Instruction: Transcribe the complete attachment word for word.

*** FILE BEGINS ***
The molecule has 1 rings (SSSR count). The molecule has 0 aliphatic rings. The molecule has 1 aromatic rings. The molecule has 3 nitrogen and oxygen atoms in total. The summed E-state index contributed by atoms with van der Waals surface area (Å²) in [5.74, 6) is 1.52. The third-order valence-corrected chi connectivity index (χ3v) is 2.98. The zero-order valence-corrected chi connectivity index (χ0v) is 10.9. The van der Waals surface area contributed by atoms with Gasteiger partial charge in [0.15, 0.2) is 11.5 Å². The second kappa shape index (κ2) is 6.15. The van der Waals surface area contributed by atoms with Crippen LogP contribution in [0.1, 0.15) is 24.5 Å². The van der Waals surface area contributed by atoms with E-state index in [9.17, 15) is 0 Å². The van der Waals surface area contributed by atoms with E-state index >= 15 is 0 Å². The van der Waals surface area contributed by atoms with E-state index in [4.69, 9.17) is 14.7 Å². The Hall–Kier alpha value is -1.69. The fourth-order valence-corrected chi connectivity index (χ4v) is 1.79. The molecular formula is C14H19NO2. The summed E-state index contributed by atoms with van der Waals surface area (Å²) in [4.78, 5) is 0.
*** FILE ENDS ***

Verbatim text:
The molecule has 1 rings (SSSR count). The molecule has 0 aliphatic rings. The molecule has 1 aromatic rings. The molecule has 3 nitrogen and oxygen atoms in total. The summed E-state index contributed by atoms with van der Waals surface area (Å²) in [5.74, 6) is 1.52. The third-order valence-corrected chi connectivity index (χ3v) is 2.98. The zero-order valence-corrected chi connectivity index (χ0v) is 10.9. The van der Waals surface area contributed by atoms with Gasteiger partial charge in [0.15, 0.2) is 11.5 Å². The second kappa shape index (κ2) is 6.15. The van der Waals surface area contributed by atoms with Crippen LogP contribution in [0.1, 0.15) is 24.5 Å². The van der Waals surface area contributed by atoms with E-state index in [9.17, 15) is 0 Å². The van der Waals surface area contributed by atoms with E-state index >= 15 is 0 Å². The van der Waals surface area contributed by atoms with E-state index in [4.69, 9.17) is 14.7 Å². The Hall–Kier alpha value is -1.69. The fourth-order valence-corrected chi connectivity index (χ4v) is 1.79. The molecular formula is C14H19NO2. The summed E-state index contributed by atoms with van der Waals surface area (Å²) in [4.78, 5) is 0.